3. The uphill and downhill interface parts
The interface is the parts that allow the board to be used up hill and then reattached into a normal board. An American company in Utah called Voile make the most common and ‘Original’ system. Karakoram in the States too, make a rival system that uses the same standard screw holes on the board but the way the binding attaches is different. I haven’t used a Karokoram setup, so I can only comment on the more common, cheaper Voile system. The following are the parts needed for both;
Tip and tail clips. These clip together the tip and tail of the two halves for riding downhill, Voile and Karakorum make very similar ones.
Board clips -Voile use Chinese hooks that slot together below the tip and tail hooks to help align the two halves and attach them together to prevent flexing. Karakoram use a latch that clips rather than hooks but serves same purpose.
Voile Pucks – These are the 4 plastic ‘pucks’ or square blocks which have a notch at their base to allow the bindings to be slide across them, in downhill mode. This attaches the bindings to the board but also uses the binding base to create the main rigidity of the board in downhill mode. A pin then slides across the binding in front of the pucks to keep the binding secure and in place.
Toe pivots – For climbing uphill there are the toe pivots that allow the bindings to pivot for gliding along with a free heel. These are not interchangeable between Voile and Karokoram.
Behind the toe pivots are hell lifts that can be used to support your heel on steeper climbs, this prevents fatigue and makes skinning up easier. Voile and Karokoram are the same, however newer Spark bindings have these built in so one is not needed on the board separately.
Most boards come with just the chinese hooks/Karakorum latches and the tip and tail clips. Therefore you nearly always need to buy an interface kit. The Voile light kit has to be bought when using splitboard specific bindings from Voile or Spark and retails for an extra €100. The Voile universal kit comes with additional metal plates that allow any normal snowboard binding to be used and retails for €150. This is the cheaper option overall as you can use old bindings but with a far lesser performance.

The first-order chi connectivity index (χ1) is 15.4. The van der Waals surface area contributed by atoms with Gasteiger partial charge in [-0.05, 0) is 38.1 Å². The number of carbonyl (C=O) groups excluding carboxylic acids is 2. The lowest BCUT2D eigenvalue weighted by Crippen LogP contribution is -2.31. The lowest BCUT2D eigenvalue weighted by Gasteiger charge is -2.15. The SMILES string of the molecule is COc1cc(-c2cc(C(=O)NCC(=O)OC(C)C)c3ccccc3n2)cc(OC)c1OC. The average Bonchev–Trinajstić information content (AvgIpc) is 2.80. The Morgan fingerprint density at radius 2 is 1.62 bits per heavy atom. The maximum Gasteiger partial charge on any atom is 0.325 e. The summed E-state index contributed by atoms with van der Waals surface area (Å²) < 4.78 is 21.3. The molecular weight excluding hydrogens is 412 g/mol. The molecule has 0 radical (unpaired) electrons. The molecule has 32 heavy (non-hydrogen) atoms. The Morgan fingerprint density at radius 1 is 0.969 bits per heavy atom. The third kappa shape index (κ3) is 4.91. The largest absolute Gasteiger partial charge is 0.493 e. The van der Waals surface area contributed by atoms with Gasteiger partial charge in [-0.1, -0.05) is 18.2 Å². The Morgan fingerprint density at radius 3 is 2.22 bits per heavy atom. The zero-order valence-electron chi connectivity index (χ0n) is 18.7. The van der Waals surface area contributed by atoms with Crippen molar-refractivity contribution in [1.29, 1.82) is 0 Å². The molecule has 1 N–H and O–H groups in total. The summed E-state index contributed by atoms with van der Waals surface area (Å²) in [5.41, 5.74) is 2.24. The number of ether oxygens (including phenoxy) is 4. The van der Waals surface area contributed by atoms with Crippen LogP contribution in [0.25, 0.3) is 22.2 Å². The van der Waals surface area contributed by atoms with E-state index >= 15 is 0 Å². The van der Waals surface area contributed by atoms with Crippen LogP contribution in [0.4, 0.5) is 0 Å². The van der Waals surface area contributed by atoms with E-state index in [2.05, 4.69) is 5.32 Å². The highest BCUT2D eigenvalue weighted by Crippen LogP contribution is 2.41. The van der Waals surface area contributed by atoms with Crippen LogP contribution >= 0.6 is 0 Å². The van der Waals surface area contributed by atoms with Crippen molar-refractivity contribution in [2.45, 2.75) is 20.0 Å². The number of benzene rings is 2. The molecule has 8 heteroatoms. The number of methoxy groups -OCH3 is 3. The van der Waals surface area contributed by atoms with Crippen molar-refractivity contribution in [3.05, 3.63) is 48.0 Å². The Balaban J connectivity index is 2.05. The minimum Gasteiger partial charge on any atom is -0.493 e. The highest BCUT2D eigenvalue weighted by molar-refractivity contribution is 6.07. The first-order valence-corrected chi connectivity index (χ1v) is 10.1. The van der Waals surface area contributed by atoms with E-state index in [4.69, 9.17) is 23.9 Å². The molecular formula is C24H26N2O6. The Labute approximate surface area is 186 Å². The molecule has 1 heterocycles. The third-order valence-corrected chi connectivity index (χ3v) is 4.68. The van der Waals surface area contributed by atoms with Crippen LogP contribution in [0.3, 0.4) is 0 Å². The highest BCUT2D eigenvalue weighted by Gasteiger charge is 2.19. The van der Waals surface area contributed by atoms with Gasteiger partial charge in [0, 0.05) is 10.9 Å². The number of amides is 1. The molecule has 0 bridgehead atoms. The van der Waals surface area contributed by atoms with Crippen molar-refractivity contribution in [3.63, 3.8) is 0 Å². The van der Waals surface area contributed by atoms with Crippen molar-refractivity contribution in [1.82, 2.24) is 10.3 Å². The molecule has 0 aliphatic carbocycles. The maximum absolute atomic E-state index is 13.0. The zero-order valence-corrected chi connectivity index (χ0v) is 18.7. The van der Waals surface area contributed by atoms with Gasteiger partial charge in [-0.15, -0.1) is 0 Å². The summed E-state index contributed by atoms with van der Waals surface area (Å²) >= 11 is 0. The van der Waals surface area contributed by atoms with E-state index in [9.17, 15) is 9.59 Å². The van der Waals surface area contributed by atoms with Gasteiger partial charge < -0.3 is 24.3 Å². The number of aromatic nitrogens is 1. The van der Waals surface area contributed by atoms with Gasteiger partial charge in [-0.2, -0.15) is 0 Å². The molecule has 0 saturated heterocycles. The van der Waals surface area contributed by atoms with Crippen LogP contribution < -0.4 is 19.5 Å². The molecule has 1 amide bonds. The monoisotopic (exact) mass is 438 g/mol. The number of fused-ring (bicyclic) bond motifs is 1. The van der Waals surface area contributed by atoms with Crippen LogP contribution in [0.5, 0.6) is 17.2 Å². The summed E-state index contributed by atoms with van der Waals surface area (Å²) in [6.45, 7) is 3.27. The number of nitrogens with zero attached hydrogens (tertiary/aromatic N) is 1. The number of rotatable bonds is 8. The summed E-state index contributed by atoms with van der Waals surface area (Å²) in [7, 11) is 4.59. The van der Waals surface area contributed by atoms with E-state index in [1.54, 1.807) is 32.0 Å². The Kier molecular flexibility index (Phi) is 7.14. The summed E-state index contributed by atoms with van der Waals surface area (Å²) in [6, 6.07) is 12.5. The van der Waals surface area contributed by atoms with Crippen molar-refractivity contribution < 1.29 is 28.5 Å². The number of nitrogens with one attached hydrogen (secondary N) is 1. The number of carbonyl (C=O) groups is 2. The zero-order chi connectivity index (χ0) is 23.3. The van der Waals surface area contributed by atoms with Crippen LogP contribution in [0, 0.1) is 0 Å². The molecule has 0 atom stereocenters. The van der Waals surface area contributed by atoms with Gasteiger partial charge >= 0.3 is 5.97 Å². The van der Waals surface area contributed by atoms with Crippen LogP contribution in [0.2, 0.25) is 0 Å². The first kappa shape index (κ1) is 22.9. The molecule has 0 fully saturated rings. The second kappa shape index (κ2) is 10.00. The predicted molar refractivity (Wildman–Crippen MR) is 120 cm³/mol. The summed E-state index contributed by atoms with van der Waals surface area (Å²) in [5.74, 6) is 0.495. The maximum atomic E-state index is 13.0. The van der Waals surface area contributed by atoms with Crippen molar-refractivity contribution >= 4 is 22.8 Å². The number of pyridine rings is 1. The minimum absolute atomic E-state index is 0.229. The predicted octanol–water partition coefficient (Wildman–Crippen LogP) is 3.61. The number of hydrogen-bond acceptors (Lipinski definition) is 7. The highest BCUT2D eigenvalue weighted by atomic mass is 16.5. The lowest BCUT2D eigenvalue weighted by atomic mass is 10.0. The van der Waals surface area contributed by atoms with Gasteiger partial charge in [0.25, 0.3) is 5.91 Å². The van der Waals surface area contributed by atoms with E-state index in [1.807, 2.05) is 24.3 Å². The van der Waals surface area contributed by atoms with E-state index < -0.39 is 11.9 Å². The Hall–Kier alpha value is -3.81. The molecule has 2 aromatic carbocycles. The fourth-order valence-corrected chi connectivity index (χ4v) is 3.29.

The Voile DIY kit is for splitting your own board so avoid this, it is also the most expensive kit option too!
Otherwise the Karakorum bindings come with all the Karakorum interface you will need which is specific just to their bindings it cannot be used with Voile or Spark products.
These look the same as your normal snowboard binding with 2 straps and high back however the base differs to allow attachment to the splitboard interface just discussed. There are 4 main types of bindings available 3 are splitboard specific and the fourth is the universal kit mentioned above that means you can use standard board bindings. The down side is the extra weight and the binding sits noticeably higher for a less pleasant ride.
A stiffer binding is preferable as it helps make skinning uphill easier, lighter is also good as it means less effort on the way up!
Firstly the bindings that use the Voile interface;
Voile light Rail is a splitboard specific binding from voile that slides straight onto the pucks voile make.
Spark R&D make 2 bindings that are both splitboard specific and are machined from aluminium to slide onto the Voile pucks. Seen as stiffer and now lighter than the Voile light rail bindings. The more expensive option they make is stiffer and lighter.
Karakorum make a completely different binding system that needs their interface. The bindings were slightly heavier than Spark’s ones but super stiff and reliable to use. I have never used them but they look pretty good, they aren’t cheap by any stretch though! Although do factor into their higher cost that the interface is included with the binding so saving €100 over the voile compatible bindings.
K2 make their own new interface but it seems heavier and more complicated for no gain, so avoid.
5. Accessories needed
Firstly you need collapsible poles. These are vital for helping you climb uphill, they add stability and help propel you forward. They can then be collapsed and attached to your backpack for the ride back down.
Ski Crampons, these attach to the binds and with spikes dig into icey snow each time you slide the other foot forward, therefore they help provide bomber grip and added security, I rarely use mine but are a handy backup to carry.
Often the final slope is too steep to skin so a boot pack is needed, therefore a back pack to attach your board to is very useful.
If your going somewhere steep or Icy like a huge volcano in Chile, then an ice axe and Grivel G10 universal boot crampons can be life savers!
Avalanche kit, you will almost certainly be using you splitboard in avalanche terrain so remember to have probe shovel and transceiver.
As always I might have forgot something or if anyone has any questions please let me know!